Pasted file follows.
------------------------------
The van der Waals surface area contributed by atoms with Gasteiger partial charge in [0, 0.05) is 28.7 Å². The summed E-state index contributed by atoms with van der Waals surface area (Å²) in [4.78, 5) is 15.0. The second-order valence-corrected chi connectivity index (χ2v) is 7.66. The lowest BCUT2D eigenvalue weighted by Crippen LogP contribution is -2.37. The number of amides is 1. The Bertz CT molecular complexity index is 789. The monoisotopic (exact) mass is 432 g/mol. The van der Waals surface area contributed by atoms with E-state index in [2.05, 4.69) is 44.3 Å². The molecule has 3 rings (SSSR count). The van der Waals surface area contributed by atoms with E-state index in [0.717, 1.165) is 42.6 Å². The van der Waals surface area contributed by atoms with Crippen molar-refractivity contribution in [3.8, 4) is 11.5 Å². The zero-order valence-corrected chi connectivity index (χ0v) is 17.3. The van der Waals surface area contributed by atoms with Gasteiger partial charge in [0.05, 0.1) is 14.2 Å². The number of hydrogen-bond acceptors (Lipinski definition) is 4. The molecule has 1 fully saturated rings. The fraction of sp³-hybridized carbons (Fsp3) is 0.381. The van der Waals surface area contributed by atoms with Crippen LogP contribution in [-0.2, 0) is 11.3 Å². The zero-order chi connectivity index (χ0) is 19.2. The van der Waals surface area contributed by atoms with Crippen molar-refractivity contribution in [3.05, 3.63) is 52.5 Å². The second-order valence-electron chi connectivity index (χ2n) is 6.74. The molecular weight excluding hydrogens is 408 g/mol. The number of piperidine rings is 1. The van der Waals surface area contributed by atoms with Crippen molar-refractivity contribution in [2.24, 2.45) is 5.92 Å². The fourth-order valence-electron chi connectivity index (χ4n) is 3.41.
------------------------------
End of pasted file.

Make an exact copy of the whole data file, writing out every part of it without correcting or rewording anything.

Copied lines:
The van der Waals surface area contributed by atoms with Gasteiger partial charge in [0, 0.05) is 28.7 Å². The summed E-state index contributed by atoms with van der Waals surface area (Å²) in [4.78, 5) is 15.0. The second-order valence-corrected chi connectivity index (χ2v) is 7.66. The lowest BCUT2D eigenvalue weighted by Crippen LogP contribution is -2.37. The number of amides is 1. The Bertz CT molecular complexity index is 789. The monoisotopic (exact) mass is 432 g/mol. The van der Waals surface area contributed by atoms with E-state index in [2.05, 4.69) is 44.3 Å². The molecule has 3 rings (SSSR count). The van der Waals surface area contributed by atoms with E-state index in [0.717, 1.165) is 42.6 Å². The van der Waals surface area contributed by atoms with Crippen molar-refractivity contribution in [3.8, 4) is 11.5 Å². The zero-order valence-corrected chi connectivity index (χ0v) is 17.3. The van der Waals surface area contributed by atoms with Gasteiger partial charge in [0.05, 0.1) is 14.2 Å². The number of hydrogen-bond acceptors (Lipinski definition) is 4. The molecule has 1 fully saturated rings. The fraction of sp³-hybridized carbons (Fsp3) is 0.381. The van der Waals surface area contributed by atoms with Crippen LogP contribution in [-0.2, 0) is 11.3 Å². The zero-order chi connectivity index (χ0) is 19.2. The van der Waals surface area contributed by atoms with Crippen molar-refractivity contribution in [3.05, 3.63) is 52.5 Å². The second-order valence-electron chi connectivity index (χ2n) is 6.74. The molecular weight excluding hydrogens is 408 g/mol. The number of piperidine rings is 1. The van der Waals surface area contributed by atoms with Crippen molar-refractivity contribution in [2.24, 2.45) is 5.92 Å². The fourth-order valence-electron chi connectivity index (χ4n) is 3.41.